Alex is an artist, educator, photographer, and welder focused on community-building and mentorship. We had the pleasure of working with Alex this past year as part of our Ma'am Made market. In lieu of in-person gatherings, we decided to check back in and see what she's been up to this year!
Where are you from and how did you find your way to Richmond?
I was born in Omaha, Nebraska and grew up in rural agricultural communities in Nebraska and Iowa before going away to college in Santa Fe, New Mexico. Between undergrad and grad school I waited tables and worked as a freelance photographer in Lincoln, the capitol of Nebraska, and in 2013 landed in Richmond to start a Masters of Fine Arts in photography and film.
What is your background? And what led you to work with metal?
I took a welding class for the first time in high school and have loved it ever since. Because of white middle-class stigmas against working in trades, I was encouraged to attend a four-year university and go to graduate school. When I found myself back in Omaha after grad school, I went back to school to get a certificate in Gas Tungsten Arc Welding—more commonly known as TIG welding.
"In my welding work I seek ways to break down the barriers of visual art to create accessible art that can be held and heard."
Talk about your artistic practice vs. teaching.
In 2019 I took a teaching position at VCU in the Sculpture department and moved back to Richmond. I am actively working to unlearn ideas and behaviors that have no place in my work or in any classroom. In my welding work I seek ways to break down the barriers of visual art to create accessible art that can be held and heard. This includes breaking down the barriers of the gallery and creating avenues for the work to live with the people. In the classroom, I encourage the use of existing materials in an effort to mitigate the negative environmental effects of the metal industry. Our classes consist of local scrapyard visits, where we gather materials while giving students the opportunity to see how metal recycling creates the fabric of our everyday lives.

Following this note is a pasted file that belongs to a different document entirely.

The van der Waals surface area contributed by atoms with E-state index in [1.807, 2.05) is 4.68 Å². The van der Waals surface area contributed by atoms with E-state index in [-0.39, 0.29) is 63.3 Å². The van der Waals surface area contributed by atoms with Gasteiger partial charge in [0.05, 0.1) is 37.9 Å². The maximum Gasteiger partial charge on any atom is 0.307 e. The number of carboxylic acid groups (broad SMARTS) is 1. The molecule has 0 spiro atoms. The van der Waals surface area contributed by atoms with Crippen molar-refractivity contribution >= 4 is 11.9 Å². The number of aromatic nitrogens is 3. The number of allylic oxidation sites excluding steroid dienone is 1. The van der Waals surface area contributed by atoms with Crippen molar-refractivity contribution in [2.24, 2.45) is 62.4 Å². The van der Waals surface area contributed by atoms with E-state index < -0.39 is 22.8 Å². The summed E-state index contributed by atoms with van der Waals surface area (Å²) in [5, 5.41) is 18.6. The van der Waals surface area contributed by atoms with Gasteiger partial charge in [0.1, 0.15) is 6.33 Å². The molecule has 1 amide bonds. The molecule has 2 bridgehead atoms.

We have mostly featured your welding work but tell us about your photography and activism and how all your worlds intersect.
While living in Nebraska, I dedicated my work to documenting the fight against the Keystone XL pipeline, as well as teaching visual literacy and photography to newly resettled and first generation high school youth. When I got back to Richmond in 2019, I started making photos for local organizers. Having good images gives community organizations better tools to share their important work. An important aspect of this community work is working outside of capitalism. Since I can’t support my community with capital in this capitalist society, I try to use my skills and privileges for good.
"Since I can’t support my community with capital in this capitalist society, I try to use my skills and privileges for good."
How has 2020 and all that comes with that affected your work?
When VCU locked down in March, I lost access to the metal shop where I teach and the ability to make any welding work. Throughout March I made and mailed out polaroids to friends and strangers, photographing the copper flowers as an opportunity to talk about the work when I couldn’t weld. In April and May, I documented socially distant car rallies at Richmond city jail where protesters were asking for vulnerable populations to be released during an unchecked pandemic. And as the world poured into the streets after the murder of George Floyd, I continued documenting for local organizations and organizers.
What is next for Alex Matzke?
In 2021 my partner and I are moving to Puerto Rico. I started holding welding workshops there after Hurricane Maria in order to teach our community of agricultural workers how to repair and construct their own farm tools. We plan to start our own farm in the next few years and support other agricultural workers in their work to create a more sustainable island while we build toward that dream.
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